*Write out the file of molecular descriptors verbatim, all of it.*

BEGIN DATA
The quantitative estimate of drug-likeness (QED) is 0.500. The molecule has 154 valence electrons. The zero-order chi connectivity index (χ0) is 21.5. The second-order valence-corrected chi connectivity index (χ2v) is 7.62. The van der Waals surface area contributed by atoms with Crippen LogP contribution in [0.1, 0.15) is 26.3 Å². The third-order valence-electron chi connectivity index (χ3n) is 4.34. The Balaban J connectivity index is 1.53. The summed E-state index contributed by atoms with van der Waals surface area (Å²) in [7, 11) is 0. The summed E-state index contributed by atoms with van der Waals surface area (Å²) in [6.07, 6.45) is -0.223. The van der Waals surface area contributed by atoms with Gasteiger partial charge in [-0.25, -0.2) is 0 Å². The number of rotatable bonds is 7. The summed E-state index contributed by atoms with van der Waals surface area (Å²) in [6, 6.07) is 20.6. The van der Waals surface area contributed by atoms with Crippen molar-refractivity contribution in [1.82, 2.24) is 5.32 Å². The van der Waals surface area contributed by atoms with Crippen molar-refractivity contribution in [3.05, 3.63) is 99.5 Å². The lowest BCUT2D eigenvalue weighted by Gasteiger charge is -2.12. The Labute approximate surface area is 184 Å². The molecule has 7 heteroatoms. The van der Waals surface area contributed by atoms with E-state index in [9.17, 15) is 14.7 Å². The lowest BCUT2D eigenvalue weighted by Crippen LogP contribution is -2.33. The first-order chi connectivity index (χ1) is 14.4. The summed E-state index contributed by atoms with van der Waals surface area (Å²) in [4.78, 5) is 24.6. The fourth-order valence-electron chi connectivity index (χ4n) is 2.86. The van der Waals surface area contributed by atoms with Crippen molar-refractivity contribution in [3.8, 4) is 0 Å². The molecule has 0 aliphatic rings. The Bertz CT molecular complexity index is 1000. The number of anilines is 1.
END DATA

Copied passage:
The quantitative estimate of drug-likeness (QED) is 0.500. The molecule has 154 valence electrons. The zero-order chi connectivity index (χ0) is 21.5. The second-order valence-corrected chi connectivity index (χ2v) is 7.62. The van der Waals surface area contributed by atoms with Crippen LogP contribution in [0.1, 0.15) is 26.3 Å². The third-order valence-electron chi connectivity index (χ3n) is 4.34. The Balaban J connectivity index is 1.53. The summed E-state index contributed by atoms with van der Waals surface area (Å²) in [7, 11) is 0. The summed E-state index contributed by atoms with van der Waals surface area (Å²) in [6.07, 6.45) is -0.223. The van der Waals surface area contributed by atoms with Gasteiger partial charge in [-0.25, -0.2) is 0 Å². The number of rotatable bonds is 7. The summed E-state index contributed by atoms with van der Waals surface area (Å²) in [6, 6.07) is 20.6. The van der Waals surface area contributed by atoms with Crippen molar-refractivity contribution in [1.82, 2.24) is 5.32 Å². The van der Waals surface area contributed by atoms with Crippen molar-refractivity contribution in [3.05, 3.63) is 99.5 Å². The lowest BCUT2D eigenvalue weighted by Gasteiger charge is -2.12. The Labute approximate surface area is 184 Å². The molecule has 7 heteroatoms. The van der Waals surface area contributed by atoms with E-state index in [9.17, 15) is 14.7 Å². The lowest BCUT2D eigenvalue weighted by Crippen LogP contribution is -2.33. The first-order chi connectivity index (χ1) is 14.4. The summed E-state index contributed by atoms with van der Waals surface area (Å²) in [4.78, 5) is 24.6. The fourth-order valence-electron chi connectivity index (χ4n) is 2.86. The van der Waals surface area contributed by atoms with Crippen molar-refractivity contribution in [3.8, 4) is 0 Å². The molecule has 0 aliphatic rings. The Bertz CT molecular complexity index is 1000. The number of anilines is 1.